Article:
|About the Journal |
|Florida Health Law JournalHealth Law Section of the Florida Bar
a publication of the Health Law Section of The Florida Bar in cooperation with The Florida State University College of Law
Board of Editors
Volume I, Number 1
James M. Barclay
Barbara del Castillo
Founding Executive Editor
James M. Barclay
Barbara del Castillo
Robert S. Cohen
Grant P. Dearborn
Richard O. Jacobs
Bruce D. Lamb
Jay Wolfson and Nir Menachemi
Health Law Section Program Administrator
Health Law Section Executive Council Officers
Troy A. Kishbaugh, Chair
Jeanne E. Helton, Past Chair
Lester J....Read More >>|| ||
|PrefaceBarbara Del Castillo
by Barbara Del Castillo*
As its founding Executive Editor, I have the distinct pleasure of introducing this inaugural issue of FLORIDA HEALTH LAW JOURNAL. FLORIDA HEALTH LAW JOURNAL is designed to be “The health law journal for Florida lawyers” and will be published twice a year by the Health Law Section of The Florida Bar, in cooperation with The Florida State University College of Law. The Journal welcomes submissions for publication based upon high-quality legal research, critical thinking and practical experience, in the areas of physician practice and regulation; Medicare and Medicaid compliance; managed care contracting; self-referral, anti-kickback and fraud and abuse; corporate compliance; health care licensing and facilities operations; bioethics;...Read More >>|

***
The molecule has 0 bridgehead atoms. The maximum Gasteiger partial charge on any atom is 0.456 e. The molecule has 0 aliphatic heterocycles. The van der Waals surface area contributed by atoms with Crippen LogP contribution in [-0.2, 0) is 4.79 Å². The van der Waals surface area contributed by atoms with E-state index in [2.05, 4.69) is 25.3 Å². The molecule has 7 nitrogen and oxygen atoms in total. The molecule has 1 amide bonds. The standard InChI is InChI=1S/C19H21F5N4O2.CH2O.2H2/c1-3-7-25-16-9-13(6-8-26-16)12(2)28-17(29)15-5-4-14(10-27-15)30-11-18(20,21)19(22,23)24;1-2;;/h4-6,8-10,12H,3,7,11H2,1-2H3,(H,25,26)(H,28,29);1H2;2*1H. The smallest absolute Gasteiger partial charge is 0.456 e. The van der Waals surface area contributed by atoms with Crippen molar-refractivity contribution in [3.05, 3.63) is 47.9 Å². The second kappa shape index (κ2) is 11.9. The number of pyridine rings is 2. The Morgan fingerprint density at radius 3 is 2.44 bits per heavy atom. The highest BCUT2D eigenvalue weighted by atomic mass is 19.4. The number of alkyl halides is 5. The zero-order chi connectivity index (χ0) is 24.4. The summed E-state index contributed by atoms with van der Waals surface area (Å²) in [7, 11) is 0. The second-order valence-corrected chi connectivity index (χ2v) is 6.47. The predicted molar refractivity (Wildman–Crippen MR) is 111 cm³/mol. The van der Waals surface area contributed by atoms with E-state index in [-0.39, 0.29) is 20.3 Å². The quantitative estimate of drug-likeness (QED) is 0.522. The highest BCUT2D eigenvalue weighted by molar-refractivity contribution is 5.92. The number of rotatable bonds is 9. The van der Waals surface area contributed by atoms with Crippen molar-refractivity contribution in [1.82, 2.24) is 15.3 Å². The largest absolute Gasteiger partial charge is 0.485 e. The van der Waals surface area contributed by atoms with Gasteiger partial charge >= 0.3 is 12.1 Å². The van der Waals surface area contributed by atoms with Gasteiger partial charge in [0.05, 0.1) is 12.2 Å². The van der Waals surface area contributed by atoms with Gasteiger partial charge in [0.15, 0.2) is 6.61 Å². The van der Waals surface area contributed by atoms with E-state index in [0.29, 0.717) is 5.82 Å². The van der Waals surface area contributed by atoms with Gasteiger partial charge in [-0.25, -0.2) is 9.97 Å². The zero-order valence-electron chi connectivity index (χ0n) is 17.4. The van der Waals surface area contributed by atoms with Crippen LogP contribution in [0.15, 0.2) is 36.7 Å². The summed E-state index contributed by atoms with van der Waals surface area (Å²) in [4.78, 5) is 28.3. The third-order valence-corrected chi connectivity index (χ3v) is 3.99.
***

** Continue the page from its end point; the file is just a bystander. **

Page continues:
|IntroductionJames M. Barclay
by James M. Barclay
The Health Law Section of The Florida Bar is a national leader in creating innovative programs for its members. From its inception, the Section has excelled in making high-quality educational programs available to its members, and the public, through live programs.
The natural progression of the Section’s early efforts led to robust live and recorded continuing legal educational programs, the development of current Health Law Handbooks, periodic Newsletters, certification of qualified healthcare lawyers and development of a vibrant website.
FLORIDA HEALTH LAW JOURNAL was inevitable. From dedicated Health Law Section leadership inspired by those who formed and nurtured the Section, including the then-novel certification
of recognized...Read More >>|| ||
by Troy Kisbaugh